Greening the city

Working on an enormous 300m long retaining wall to the rail lands of the Stratford International Quarter, adjacent to Queen Elizabeth Park with the fabulous landscape architects Gustafson Porter Bowman.

 

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Hedgehog Heroes in The Regent's Park

This year we joined over 100 volunteers on the annual hedgehog survey in The Regent's Park, aiming to find out all about this elusive nocturnal animal and helping to monitor and safeguard the vulnerable population, one of the last in central London.

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Autumn

Autumn is here with its wonderful light and along with it the pumpkins and Halloween posters started to fill up the city. This means one thing for us: bats!

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5 apps to explore nature

We've heard it too many times, mobile phones and tablets are creating addiction in their users. But they are, as you know, also wonderful tools. We've set to discover some apps that would make screen time something that would help us reconnect with nature and that would teach us a thing or two.

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A swift watch, with banging & fledging

We were very privileged to see a fledgling leave the nest for the first time whilst swift watching with Edward and Mandy Meyer of Swift Conservation on Marta Strand's terrace in last week. We had been invited to see behaviour called 'banging' - gangs of swifts race past the nest, briefly pausing at the nest hole, sometimes clinging briefly to the bricks before moving on.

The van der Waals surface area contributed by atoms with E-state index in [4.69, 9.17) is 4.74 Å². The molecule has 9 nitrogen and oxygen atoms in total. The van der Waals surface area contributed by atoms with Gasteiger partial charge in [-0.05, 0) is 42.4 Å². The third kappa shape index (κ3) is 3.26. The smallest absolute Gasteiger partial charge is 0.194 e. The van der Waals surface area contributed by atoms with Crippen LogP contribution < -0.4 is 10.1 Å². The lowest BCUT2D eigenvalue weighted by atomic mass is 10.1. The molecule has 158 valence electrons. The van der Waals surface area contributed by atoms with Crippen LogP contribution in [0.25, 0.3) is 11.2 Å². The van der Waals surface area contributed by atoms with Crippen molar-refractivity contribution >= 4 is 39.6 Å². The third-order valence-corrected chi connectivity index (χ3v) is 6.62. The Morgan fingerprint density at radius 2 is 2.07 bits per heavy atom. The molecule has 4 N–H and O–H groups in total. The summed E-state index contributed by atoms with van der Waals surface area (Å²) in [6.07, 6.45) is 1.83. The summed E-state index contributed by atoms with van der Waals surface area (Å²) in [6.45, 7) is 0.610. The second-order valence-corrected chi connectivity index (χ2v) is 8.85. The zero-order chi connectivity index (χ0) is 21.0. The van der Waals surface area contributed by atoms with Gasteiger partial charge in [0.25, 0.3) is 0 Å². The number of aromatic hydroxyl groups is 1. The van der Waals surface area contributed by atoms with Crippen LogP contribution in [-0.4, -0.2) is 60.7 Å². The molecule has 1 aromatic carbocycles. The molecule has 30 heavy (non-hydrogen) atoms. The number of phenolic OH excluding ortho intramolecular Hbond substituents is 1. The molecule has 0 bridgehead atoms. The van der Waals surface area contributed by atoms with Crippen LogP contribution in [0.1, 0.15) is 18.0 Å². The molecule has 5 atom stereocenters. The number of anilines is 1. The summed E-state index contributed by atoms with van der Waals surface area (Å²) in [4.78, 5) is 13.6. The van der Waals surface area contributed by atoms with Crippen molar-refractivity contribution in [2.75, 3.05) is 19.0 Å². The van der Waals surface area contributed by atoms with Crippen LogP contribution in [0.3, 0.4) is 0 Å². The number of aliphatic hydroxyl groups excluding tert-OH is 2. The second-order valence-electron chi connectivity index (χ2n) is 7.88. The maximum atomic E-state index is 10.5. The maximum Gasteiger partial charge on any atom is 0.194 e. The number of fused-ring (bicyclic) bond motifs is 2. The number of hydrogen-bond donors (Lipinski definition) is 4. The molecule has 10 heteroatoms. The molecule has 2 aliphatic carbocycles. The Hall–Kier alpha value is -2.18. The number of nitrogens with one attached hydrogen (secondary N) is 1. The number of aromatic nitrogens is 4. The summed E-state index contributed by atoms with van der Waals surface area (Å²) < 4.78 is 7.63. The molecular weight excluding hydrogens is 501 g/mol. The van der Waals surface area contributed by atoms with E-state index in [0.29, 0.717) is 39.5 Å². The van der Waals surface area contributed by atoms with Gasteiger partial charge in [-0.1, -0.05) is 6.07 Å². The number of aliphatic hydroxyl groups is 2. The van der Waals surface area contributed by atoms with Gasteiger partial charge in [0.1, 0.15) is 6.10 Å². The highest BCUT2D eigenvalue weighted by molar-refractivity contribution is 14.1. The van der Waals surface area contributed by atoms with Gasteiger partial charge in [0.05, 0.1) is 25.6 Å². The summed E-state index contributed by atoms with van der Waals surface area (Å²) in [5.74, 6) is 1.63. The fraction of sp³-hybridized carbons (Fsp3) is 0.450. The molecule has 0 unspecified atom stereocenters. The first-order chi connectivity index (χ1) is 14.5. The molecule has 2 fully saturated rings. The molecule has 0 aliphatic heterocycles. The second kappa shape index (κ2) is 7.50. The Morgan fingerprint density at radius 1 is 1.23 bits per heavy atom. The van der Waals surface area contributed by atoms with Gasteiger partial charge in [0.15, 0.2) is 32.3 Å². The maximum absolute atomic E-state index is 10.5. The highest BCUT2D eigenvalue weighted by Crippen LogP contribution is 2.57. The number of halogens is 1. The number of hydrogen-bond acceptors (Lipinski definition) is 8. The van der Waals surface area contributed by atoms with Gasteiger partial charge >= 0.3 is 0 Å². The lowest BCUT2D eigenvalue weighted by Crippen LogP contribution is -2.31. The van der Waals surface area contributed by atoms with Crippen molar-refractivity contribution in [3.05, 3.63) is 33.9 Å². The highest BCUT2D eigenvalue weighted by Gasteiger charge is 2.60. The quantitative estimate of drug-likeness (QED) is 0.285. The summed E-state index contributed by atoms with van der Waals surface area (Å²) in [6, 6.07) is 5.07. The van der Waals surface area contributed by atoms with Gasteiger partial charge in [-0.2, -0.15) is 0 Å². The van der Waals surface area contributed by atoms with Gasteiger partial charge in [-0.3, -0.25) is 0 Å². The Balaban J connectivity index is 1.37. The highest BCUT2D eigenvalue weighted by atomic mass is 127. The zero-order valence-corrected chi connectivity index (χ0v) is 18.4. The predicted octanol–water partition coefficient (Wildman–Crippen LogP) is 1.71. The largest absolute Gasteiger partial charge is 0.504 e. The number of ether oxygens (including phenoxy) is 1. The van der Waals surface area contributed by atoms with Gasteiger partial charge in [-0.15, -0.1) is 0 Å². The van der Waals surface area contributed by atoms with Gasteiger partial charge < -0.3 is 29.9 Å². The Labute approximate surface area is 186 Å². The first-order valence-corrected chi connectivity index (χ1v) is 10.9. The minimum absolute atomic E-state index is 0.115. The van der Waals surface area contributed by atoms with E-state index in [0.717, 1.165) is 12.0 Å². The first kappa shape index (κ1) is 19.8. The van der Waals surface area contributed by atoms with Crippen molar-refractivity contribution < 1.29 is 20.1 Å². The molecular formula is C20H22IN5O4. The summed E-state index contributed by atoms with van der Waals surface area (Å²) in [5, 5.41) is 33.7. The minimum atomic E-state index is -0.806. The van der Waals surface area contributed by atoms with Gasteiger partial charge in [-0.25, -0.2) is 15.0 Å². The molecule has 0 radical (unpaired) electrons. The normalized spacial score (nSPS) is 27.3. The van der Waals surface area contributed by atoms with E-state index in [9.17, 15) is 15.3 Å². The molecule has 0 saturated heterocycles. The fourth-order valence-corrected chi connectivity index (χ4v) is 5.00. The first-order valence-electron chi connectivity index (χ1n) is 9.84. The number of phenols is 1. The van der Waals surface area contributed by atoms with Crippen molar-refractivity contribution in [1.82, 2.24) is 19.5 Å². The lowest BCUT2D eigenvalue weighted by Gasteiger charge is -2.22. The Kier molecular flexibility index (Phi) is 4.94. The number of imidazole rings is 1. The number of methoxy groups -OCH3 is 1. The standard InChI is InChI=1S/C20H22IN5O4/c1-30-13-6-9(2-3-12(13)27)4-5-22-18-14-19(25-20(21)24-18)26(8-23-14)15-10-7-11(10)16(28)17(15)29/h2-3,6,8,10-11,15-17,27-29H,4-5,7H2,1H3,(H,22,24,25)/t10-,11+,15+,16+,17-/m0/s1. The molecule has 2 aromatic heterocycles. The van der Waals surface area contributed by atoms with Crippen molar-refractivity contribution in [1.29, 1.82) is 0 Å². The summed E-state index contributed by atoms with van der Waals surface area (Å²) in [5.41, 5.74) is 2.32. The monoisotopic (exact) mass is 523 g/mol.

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Why the Bat flies by Night

Bat City Duped 

A BUSH rat called Oyot was a great friend of Emiong, the bat; they always fed together, but the bat was jealous of the bush rat. When the bat cooked the food it was always very good, and the bush rat said, "How is it that when you make the soup it is so tasty?"

The bat replied, "I always boil myself in the water, and my flesh is so sweet, that the soup is good."

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July 09, 2015

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Little Birds and their boxes

We know that over 60 species have used bird boxes. You will usually find blue, great and coal tits, nuthatches, house and tree sparrows, starlings, spotted and pied flycatchers, robins, house martins, kestrels and tawny owls. Different species can be attracted depending on the type of box, the size of it's opening, and location that it's placed.
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Let's talk about bats, and why we need them

(photo: www.shorpy.com)

Not everyone is aware that bats love eating insects, and over the course of history they have proved to be an effective way of controlling mosquito populations. We take a look at why we need bats and the benefits of looking after them.

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Materials for a Sustainable Future

Here at Habi-Sabi we're passionate about the environment. We aim at living a sustainable life producing as little waste as possible and to make life better for the species that share the planet with us. Partly because of this and partly because we're a bunch of architectural geeks, we get excited about materials for construction that change the ways we've been working and challenge us to think of better practices to build. And is with one particular material that blew our mind that Habi-Sabi started to take form as something more than a nice idea and became a business. 

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Building homes for nature

We're huge fans of the RSPB's initiative Make a home for wildlife. Over on their website they have tons of ideas and activities to do either in your garden, on your balcony or in your neighbourhood.  You can choose what type of environment you'd like to work in, what type of nature you're looking to support and how much time you've got and their site will suggest a number of activities. View full article →
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